Lies and truths in the Deshaun Watson ugliness say a lot about the NFL

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One guy told the truth, one guy didn’t and the result was another reminder that, when the NFL really puts its mind to something, it can be a spectacular pile of stink.

Let’s start with the honest guy, Browns owner Jimmy Haslam, who admitted Thursday that if Deshaun Watson were not the talented quarterback he is, the team would have looked at the mass of sexual-misconduct allegations against him and run like hell.

“I think in this country and hopefully in the world, people deserve second chances, OK?’’ Haslam said. “I really think that. I struggle a little bit. Is he never supposed to play again? Is he never supposed to be a part of society? Does he get no chance to rehabilitate himself? That’s what we’re gonna do, OK?

“You can say that’s because he’s a star quarterback. Well, of course. But if he was Joe Smith, he wouldn’t be [in] the headlines every day. We think people deserve a second chance.’’

He means really gifted people deserve a second chance, and at least he’s forthright about it. That doesn’t make him any less a jerk for selling his soul to get a great quarterback. It just makes him an honest jerk in this particular matter.

Watson, on the other hand, is a serial assaulter of massage therapists who can’t seem to find it in himself to admit his transgressions. It’s either that or he’s the unluckiest person in the world, the victim of a massive conspiracy. Let’s go with the first designation, lying abuser of women. Here’s what he had to say Thursday after the NFL and the NFL Players Association agreed that he’ll serve an 11-game suspension and pay a $5 million fine for his alleged mistreatment of 24 women:

“I’ll continue to stand on my innocence. Just because you know settlements and things like that happen doesn’t mean that a person is guilty (of) anything. I feel like a person has an opportunity to stand on his innocence and prove that, and we proved that from a legal side, and just going to continue to push forward as an individual and as a person.”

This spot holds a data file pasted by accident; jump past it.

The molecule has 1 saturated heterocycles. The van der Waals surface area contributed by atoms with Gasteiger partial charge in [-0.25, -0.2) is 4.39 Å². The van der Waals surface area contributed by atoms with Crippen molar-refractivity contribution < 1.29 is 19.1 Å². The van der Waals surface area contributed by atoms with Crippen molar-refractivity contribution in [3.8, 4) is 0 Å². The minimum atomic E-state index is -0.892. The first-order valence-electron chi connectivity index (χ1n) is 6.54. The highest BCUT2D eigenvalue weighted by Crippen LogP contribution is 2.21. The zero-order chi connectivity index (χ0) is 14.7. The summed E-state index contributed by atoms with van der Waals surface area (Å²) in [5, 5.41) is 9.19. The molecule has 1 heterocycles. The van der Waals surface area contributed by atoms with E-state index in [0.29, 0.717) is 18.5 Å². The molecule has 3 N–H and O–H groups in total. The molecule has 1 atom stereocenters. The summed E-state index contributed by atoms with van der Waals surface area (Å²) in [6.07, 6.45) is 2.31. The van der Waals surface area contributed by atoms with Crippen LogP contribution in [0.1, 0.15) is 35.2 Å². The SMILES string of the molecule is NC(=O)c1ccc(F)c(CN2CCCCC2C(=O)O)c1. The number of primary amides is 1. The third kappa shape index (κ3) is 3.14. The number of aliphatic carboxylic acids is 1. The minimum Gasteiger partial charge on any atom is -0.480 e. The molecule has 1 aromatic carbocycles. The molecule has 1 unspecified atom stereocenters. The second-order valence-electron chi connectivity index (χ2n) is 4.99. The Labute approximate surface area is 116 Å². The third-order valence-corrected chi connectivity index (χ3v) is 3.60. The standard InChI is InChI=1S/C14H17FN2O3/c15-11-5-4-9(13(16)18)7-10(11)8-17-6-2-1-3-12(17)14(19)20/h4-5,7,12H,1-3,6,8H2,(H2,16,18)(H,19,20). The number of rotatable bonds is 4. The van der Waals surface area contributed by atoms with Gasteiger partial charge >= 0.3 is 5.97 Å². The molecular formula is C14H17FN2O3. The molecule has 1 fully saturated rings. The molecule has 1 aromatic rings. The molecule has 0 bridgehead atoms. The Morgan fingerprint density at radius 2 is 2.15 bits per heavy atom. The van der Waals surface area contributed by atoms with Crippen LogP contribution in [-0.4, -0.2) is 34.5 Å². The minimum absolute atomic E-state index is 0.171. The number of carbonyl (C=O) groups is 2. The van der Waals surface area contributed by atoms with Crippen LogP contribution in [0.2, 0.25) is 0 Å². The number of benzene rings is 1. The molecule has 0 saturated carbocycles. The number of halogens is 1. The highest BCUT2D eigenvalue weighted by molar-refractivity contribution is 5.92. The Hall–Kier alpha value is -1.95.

If Watson weren’t guilty, why would he accept an 11-game suspension and a big fine without a fight in federal court? The simple answer is, he wouldn’t. Watson’s argument that two Texas grand juries declined to indict him on criminal charges sounds good, but anyone with the thinnest understanding of the judicial system knows that it’s extremely difficult to prove probable cause in a he said/she said case. What brings Watson to gutter level is the fact that this is a he said/she said case times 24. To believe him, you’d have to believe that this many people are all lying at the same time to get his money.

Or you can believe the obvious, that the man views a sports massage as a sexual service station.

That’s what makes his continued claims of innocence so despicable. He had a chance Thursday to tell the affected women that he was sorry and that he hoped continued counseling would help him with his problem. It’s what he started to do in a prepared statement, apologizing “once again for any pain this situation has caused.’’ But when he met with reporters later, he was in full innocence mode.

“I feel like through the whole process I’ve been trying to tell my side of the story,’’ he said. “But a lot of people just didn’t pay a lot of attention to it.”

It’s not that people don’t deserve a second chance. It’s that people don’t automatically deserve a 25th chance. The NFL pushed for a more severe punishment than the earlier six-game suspension because it knew the truth of Watson’s assaults and because it knew the uproar over his actions wouldn’t go away with a slap on the wrist. Eleven games and a $5 million fine did sound weightier – until the quarterback blasted it into irrelevance with his insistence that he was a blameless innocent.

So we’re back to where we often are with the NFL, watching the games while holding our noses. By no means are the Browns alone with their microscopic morals. Every team, including the one here in Chicago, has looked the other way when an extremely talented player with baggage has come along. It’s funny how many of them think they’re just the team to change a man.

After acquiring Watson from the Texans in March, the Browns gave him a five-year, $230 million contract, all of it guaranteed. They did it knowing what he had done and what the public reaction to his arrival would sound like. They needed a quarterback, not a saint. They ended up getting a quarterback and someone who does a decent imitation of a monster. And they’re OK with that because … have you seen the arm on this guy?

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